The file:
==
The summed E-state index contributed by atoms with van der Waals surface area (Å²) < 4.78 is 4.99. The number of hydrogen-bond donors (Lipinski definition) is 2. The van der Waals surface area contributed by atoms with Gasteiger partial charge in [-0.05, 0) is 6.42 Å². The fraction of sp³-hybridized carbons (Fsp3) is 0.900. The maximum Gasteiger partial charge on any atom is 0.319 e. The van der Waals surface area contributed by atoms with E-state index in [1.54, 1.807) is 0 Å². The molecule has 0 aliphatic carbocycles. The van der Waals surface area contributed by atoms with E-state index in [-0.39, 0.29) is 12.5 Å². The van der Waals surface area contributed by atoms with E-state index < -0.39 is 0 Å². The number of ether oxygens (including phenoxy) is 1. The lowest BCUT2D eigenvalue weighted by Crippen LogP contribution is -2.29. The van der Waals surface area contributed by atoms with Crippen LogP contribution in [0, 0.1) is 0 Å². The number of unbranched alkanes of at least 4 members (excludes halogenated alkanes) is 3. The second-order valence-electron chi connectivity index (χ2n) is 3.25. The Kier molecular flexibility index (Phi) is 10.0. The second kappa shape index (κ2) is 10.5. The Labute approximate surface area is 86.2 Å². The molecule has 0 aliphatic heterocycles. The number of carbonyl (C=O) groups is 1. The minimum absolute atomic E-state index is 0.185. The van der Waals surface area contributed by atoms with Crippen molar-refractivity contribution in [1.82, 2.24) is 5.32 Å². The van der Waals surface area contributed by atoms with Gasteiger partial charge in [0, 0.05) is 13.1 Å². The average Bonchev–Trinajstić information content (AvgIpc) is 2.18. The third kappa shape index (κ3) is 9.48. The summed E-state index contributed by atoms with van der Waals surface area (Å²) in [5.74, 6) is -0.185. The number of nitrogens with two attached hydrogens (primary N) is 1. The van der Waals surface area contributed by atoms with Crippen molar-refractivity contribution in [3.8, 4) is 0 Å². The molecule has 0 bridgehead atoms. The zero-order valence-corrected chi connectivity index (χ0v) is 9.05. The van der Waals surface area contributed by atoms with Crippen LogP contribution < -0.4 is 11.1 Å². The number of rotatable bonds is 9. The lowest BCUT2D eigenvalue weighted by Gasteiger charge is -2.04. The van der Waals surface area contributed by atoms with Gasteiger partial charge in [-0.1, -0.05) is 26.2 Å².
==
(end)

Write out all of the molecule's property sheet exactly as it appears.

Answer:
The summed E-state index contributed by atoms with van der Waals surface area (Å²) < 4.78 is 4.99. The number of hydrogen-bond donors (Lipinski definition) is 2. The van der Waals surface area contributed by atoms with Gasteiger partial charge in [-0.05, 0) is 6.42 Å². The fraction of sp³-hybridized carbons (Fsp3) is 0.900. The maximum Gasteiger partial charge on any atom is 0.319 e. The van der Waals surface area contributed by atoms with E-state index in [1.54, 1.807) is 0 Å². The molecule has 0 aliphatic carbocycles. The van der Waals surface area contributed by atoms with E-state index in [-0.39, 0.29) is 12.5 Å². The van der Waals surface area contributed by atoms with E-state index < -0.39 is 0 Å². The number of ether oxygens (including phenoxy) is 1. The lowest BCUT2D eigenvalue weighted by Crippen LogP contribution is -2.29. The van der Waals surface area contributed by atoms with Crippen LogP contribution in [0, 0.1) is 0 Å². The number of unbranched alkanes of at least 4 members (excludes halogenated alkanes) is 3. The second-order valence-electron chi connectivity index (χ2n) is 3.25. The Kier molecular flexibility index (Phi) is 10.0. The second kappa shape index (κ2) is 10.5. The Labute approximate surface area is 86.2 Å². The molecule has 0 aliphatic heterocycles. The number of carbonyl (C=O) groups is 1. The minimum absolute atomic E-state index is 0.185. The van der Waals surface area contributed by atoms with Crippen molar-refractivity contribution in [1.82, 2.24) is 5.32 Å². The van der Waals surface area contributed by atoms with Gasteiger partial charge in [0, 0.05) is 13.1 Å². The average Bonchev–Trinajstić information content (AvgIpc) is 2.18. The third kappa shape index (κ3) is 9.48. The summed E-state index contributed by atoms with van der Waals surface area (Å²) in [5.74, 6) is -0.185. The number of nitrogens with two attached hydrogens (primary N) is 1. The van der Waals surface area contributed by atoms with Crippen molar-refractivity contribution in [3.8, 4) is 0 Å². The molecule has 0 bridgehead atoms. The zero-order valence-corrected chi connectivity index (χ0v) is 9.05. The van der Waals surface area contributed by atoms with Crippen LogP contribution < -0.4 is 11.1 Å². The number of rotatable bonds is 9. The lowest BCUT2D eigenvalue weighted by Gasteiger charge is -2.04. The van der Waals surface area contributed by atoms with Gasteiger partial charge in [-0.1, -0.05) is 26.2 Å².